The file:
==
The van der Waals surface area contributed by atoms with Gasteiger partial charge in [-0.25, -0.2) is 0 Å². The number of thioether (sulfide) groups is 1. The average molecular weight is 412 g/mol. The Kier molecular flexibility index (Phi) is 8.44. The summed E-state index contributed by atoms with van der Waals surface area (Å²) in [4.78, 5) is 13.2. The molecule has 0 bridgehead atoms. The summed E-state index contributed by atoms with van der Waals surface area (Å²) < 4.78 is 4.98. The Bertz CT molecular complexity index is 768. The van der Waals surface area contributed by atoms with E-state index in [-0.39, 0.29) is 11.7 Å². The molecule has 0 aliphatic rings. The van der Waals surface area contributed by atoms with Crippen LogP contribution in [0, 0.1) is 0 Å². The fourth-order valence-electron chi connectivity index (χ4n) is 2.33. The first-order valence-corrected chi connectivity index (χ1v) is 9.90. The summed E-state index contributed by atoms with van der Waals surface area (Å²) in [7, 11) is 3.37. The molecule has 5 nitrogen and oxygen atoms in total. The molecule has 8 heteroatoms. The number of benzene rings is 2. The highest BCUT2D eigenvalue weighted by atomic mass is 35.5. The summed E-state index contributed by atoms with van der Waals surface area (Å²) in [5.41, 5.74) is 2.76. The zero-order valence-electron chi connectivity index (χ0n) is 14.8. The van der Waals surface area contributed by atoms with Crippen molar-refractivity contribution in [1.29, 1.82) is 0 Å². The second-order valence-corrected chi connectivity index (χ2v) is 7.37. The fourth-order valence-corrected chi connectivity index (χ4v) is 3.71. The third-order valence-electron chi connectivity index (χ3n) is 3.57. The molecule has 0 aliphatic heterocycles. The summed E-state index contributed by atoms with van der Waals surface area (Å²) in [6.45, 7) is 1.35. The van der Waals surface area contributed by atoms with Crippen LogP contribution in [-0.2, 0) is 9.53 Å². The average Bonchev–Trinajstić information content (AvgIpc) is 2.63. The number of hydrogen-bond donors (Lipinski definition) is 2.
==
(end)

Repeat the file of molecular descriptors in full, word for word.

The van der Waals surface area contributed by atoms with Gasteiger partial charge in [-0.25, -0.2) is 0 Å². The number of thioether (sulfide) groups is 1. The average molecular weight is 412 g/mol. The Kier molecular flexibility index (Phi) is 8.44. The summed E-state index contributed by atoms with van der Waals surface area (Å²) in [4.78, 5) is 13.2. The molecule has 0 bridgehead atoms. The summed E-state index contributed by atoms with van der Waals surface area (Å²) < 4.78 is 4.98. The Bertz CT molecular complexity index is 768. The van der Waals surface area contributed by atoms with E-state index in [-0.39, 0.29) is 11.7 Å². The molecule has 0 aliphatic rings. The van der Waals surface area contributed by atoms with Crippen LogP contribution in [0, 0.1) is 0 Å². The fourth-order valence-electron chi connectivity index (χ4n) is 2.33. The first-order valence-corrected chi connectivity index (χ1v) is 9.90. The summed E-state index contributed by atoms with van der Waals surface area (Å²) in [7, 11) is 3.37. The molecule has 5 nitrogen and oxygen atoms in total. The molecule has 8 heteroatoms. The number of benzene rings is 2. The highest BCUT2D eigenvalue weighted by atomic mass is 35.5. The summed E-state index contributed by atoms with van der Waals surface area (Å²) in [5.41, 5.74) is 2.76. The zero-order valence-electron chi connectivity index (χ0n) is 14.8. The van der Waals surface area contributed by atoms with Crippen molar-refractivity contribution in [1.29, 1.82) is 0 Å². The second-order valence-corrected chi connectivity index (χ2v) is 7.37. The fourth-order valence-corrected chi connectivity index (χ4v) is 3.71. The third-order valence-electron chi connectivity index (χ3n) is 3.57. The molecule has 0 aliphatic heterocycles. The summed E-state index contributed by atoms with van der Waals surface area (Å²) in [6.45, 7) is 1.35. The van der Waals surface area contributed by atoms with Crippen LogP contribution in [-0.2, 0) is 9.53 Å². The average Bonchev–Trinajstić information content (AvgIpc) is 2.63. The number of hydrogen-bond donors (Lipinski definition) is 2.